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Grandparent Grief


Grandparents are often in a very difficult position when faced with the death of their grandchild. They are mourning the loss of their grandchild, but also dealing with the pain of seeing their own child face such a loss. Grandparents will have their own grief reactions but will also want to support their child. It is important that, as a grandparent, you balance your need to help and support your child with time to grieve yourself.

The death of a child is an almost unbearable tragedy. You have not only lost a grandchild, but also the hopes and dreams you had planned for the future. You may have already planned the things you wanted to teach your grandchild and the activities you wanted to do with them. The loss of these plans adds to the feelings of grief after a grandchild dies.

Finding the balance between helping your grieving child and their family and not intruding may be difficult. Talking with your child and their partner about what would be helpful to them is a good way to avoid intruding. Practical help may include making meals, looking after siblings or taking them to after-school activities. Providing a listening ear and comfort can be invaluable. But it is important to check in with your child about what support they need. 

As with each parent, the way in which grandparents grieve may be different. It is important to give yourselves time and space to grieve in your individual styles, but also taking time to nurture your relationship as well.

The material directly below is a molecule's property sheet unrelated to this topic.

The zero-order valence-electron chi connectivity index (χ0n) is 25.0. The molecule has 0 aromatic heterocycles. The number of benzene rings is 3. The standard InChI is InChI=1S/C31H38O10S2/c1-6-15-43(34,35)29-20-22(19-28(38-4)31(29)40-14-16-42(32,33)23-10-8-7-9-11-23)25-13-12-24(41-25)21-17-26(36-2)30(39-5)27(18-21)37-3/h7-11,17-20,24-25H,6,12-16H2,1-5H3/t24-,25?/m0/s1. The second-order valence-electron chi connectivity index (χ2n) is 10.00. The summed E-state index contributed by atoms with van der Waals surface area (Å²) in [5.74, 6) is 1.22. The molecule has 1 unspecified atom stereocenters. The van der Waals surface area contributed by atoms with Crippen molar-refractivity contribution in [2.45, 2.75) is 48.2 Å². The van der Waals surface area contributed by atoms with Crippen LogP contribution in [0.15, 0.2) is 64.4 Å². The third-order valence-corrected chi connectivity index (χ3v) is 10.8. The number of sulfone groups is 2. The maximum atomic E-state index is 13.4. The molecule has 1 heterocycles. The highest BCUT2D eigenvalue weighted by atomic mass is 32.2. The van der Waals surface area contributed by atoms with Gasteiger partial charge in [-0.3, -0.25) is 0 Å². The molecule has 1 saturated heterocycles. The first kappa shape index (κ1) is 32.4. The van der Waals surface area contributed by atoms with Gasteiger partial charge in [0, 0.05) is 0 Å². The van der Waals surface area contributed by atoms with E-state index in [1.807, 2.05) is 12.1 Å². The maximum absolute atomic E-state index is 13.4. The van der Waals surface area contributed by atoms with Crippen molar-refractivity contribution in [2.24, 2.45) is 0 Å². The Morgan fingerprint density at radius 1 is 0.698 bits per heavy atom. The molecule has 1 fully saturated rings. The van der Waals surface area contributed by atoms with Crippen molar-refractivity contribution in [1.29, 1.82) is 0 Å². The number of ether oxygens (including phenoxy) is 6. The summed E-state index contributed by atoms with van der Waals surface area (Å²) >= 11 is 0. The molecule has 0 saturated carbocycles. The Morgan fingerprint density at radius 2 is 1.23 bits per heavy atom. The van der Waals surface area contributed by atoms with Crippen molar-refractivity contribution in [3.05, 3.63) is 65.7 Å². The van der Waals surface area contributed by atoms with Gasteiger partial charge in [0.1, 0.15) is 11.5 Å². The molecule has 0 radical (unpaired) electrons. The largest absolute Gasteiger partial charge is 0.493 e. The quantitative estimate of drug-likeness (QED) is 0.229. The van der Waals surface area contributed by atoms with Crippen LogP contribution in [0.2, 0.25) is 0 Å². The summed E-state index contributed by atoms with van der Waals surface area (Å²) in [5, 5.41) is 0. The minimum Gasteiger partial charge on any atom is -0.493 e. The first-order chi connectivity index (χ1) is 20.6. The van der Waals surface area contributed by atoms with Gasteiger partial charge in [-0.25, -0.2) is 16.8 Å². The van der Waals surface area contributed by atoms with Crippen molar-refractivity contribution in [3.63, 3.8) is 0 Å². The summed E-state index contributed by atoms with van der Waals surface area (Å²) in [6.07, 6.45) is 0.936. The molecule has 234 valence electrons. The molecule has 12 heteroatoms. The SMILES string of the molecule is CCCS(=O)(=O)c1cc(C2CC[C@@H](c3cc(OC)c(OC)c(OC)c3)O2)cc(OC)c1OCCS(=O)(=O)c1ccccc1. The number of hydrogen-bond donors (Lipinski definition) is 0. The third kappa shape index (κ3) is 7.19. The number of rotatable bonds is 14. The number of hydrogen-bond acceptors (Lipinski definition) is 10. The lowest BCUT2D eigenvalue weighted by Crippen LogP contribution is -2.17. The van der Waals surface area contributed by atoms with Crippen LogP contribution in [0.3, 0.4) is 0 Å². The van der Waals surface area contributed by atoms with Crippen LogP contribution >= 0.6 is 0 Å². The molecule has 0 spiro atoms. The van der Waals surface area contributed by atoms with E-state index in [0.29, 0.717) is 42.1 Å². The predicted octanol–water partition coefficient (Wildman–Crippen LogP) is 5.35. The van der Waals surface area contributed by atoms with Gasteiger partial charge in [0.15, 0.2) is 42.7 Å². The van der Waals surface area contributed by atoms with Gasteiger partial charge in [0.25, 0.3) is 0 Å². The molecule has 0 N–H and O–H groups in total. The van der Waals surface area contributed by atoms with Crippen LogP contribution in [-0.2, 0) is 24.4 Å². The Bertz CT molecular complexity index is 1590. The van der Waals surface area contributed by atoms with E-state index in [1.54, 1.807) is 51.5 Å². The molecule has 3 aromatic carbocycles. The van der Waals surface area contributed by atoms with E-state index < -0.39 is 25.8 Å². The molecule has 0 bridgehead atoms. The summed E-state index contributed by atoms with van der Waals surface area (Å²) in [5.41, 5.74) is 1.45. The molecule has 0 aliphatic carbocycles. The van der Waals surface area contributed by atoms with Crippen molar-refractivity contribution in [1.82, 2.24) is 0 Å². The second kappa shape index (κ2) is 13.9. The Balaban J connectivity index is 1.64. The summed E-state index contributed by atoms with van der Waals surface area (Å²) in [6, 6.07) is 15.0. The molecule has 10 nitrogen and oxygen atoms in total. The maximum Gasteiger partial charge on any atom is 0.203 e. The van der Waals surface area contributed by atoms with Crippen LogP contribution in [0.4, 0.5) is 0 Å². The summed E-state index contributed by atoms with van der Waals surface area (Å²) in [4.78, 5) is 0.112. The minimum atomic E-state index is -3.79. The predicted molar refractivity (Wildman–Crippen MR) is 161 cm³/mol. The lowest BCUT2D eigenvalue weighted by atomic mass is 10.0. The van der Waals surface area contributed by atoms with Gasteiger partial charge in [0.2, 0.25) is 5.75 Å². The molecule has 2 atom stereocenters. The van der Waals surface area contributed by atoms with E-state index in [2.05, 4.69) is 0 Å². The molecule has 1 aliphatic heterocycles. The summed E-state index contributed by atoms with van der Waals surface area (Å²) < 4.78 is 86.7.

We know it is not normal for a child to die before his or her parents, and it may feel like a grandchild dying before their grandparent is totally unnatural. Grandparents tell us they sometimes feel guilty that they have lived a life and experienced everything they want to experience yet their grandchild, who has their whole life ahead of them, has died.  This is a normal feeling, and with time and support from friends and family, it will slowly fade away.

The death of your grandchild may bring back feelings from other experiences of grief in your past. You may feel you are reliving that past grief, as well as mourning for your grandchild in the present. It can be helpful to know what helps you relax in these situations, and use them. For example, if you feel overwhelmed by grief, taking some time to do some breathing exercises, go for a walk or talk to a friend can help to reduce some of the emotional overload.